Methodist Specialty Care Center Activities Reflect Interests of Younger Residents
By Susan Christensen
Health and Research News Service
It’s Monday morning at Methodist Specialty Care Center in Flowood, and residents Derrick Evans and Pam Phillips are taking a class to prepare for the General Educational Development (GED) test.
It’s not an activity you would expect to find at a long-term care facility, and that’s the beauty of being at Methodist Specialty Care Center, say Evans, 23, and Phillips, 42. Because the majority of the center’s residents are under age 55, they find it’s more youth-oriented than traditional nursing homes.
“It’s not for old folks,” said Evans, a quadriplegic from Laurel who especially enjoys center jaunts to malls, museums and baseball games. “We do what we want to do and go where we want to go.”
Before the center opened in spring of 2004, severely disabled young people like Evans and Phillips often lived in settings where most residents were 40 years their senior.
“In a traditional nursing home, you might have two people under age 55,” said Jan Robertson, vice president of long-term care at Methodist. “And they’re generally older and sicker, and you have more residents with dementia.”
Methodist Specialty Care Center, by contrast, primarily serves people who need maximum assistance because of a disabling illness or injury, rather than due to their age or mental status. Residents are typically age 17 to 55 with conditions such as quadriplegia, cerebral palsy, multiple sclerosis or traumatic brain injury. The center also can accommodate ventilator-dependent patients and people with permanent tracheostomies.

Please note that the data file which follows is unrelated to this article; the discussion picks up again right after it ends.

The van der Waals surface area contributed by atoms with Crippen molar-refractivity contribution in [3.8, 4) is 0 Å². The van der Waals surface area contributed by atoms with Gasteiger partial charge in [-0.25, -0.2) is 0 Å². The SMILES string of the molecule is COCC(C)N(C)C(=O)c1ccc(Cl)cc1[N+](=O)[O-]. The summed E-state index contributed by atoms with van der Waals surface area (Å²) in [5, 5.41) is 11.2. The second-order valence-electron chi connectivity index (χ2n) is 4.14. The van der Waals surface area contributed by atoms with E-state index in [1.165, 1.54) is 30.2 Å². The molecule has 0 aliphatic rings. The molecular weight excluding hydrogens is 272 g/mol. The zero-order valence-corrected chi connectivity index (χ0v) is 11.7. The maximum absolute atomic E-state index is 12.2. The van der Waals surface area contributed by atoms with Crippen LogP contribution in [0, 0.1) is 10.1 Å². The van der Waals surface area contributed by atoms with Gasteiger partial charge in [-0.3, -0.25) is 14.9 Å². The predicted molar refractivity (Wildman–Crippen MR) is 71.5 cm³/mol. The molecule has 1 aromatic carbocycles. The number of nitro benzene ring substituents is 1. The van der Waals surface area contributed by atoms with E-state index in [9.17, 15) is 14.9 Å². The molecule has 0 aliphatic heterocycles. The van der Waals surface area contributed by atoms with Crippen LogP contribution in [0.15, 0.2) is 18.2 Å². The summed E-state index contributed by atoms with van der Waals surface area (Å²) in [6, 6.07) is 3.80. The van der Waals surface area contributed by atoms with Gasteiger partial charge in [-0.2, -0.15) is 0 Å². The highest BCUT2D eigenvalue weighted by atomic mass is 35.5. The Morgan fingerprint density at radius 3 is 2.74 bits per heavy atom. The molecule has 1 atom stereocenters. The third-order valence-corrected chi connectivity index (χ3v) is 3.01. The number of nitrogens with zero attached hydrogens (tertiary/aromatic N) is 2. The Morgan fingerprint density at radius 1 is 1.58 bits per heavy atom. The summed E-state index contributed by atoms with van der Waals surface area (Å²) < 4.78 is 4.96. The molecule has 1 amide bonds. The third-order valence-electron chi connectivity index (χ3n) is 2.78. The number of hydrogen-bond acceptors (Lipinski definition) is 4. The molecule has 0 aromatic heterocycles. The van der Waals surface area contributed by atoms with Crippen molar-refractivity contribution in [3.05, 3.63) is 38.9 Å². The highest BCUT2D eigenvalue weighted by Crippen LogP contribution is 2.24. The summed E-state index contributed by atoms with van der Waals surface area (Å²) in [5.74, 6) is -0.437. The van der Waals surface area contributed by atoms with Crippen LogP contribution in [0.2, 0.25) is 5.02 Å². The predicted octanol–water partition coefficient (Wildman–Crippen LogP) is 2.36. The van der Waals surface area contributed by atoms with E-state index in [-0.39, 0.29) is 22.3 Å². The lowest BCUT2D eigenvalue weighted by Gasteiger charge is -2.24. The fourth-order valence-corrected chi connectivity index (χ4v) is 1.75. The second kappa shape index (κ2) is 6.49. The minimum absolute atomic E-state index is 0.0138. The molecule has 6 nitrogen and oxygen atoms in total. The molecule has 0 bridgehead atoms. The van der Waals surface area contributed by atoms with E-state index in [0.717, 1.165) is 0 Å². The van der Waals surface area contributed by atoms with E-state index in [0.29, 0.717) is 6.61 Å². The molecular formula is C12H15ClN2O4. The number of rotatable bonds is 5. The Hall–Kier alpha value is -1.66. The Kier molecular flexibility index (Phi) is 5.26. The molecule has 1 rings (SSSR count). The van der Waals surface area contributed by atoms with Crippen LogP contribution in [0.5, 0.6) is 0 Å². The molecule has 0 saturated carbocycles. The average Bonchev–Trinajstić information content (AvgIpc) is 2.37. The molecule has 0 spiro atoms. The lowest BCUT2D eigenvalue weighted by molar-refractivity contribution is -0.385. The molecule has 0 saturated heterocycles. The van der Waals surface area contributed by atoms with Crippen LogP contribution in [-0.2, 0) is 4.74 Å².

Born with cerebral palsy, Phillips said being at Methodist Specialty Care Center is affording her opportunities she never thought were possible. “I always wanted to go to school, but the public schools wouldn’t accept me. It means a lot to me to be able to get my GED.”
It also means a lot to Amanda Fontaine of Brandon that she will be able to help Phillips reach her goal. A former college instructor, Fontaine volunteers once a week to tutor residents interested in getting a GED. Her weekly class now includes three residents who have their sights set on a GED certificate.
Robertson said such shared interests form bonds, and people find that’s one of the main advantages of being at Methodist Specialty Care Center. “They like being around people their own age with similar likes. It builds friendships. We have the biggest buddy system there is.” In fact, they’ve made that “buddy system” official. Each new resident now gets a friendly welcome from a member of the center’s recently formed ambassador committee.
Amanda Fontaine tutors Methodist Specialty Care Center residents Pam Phillips and Derrick Evans.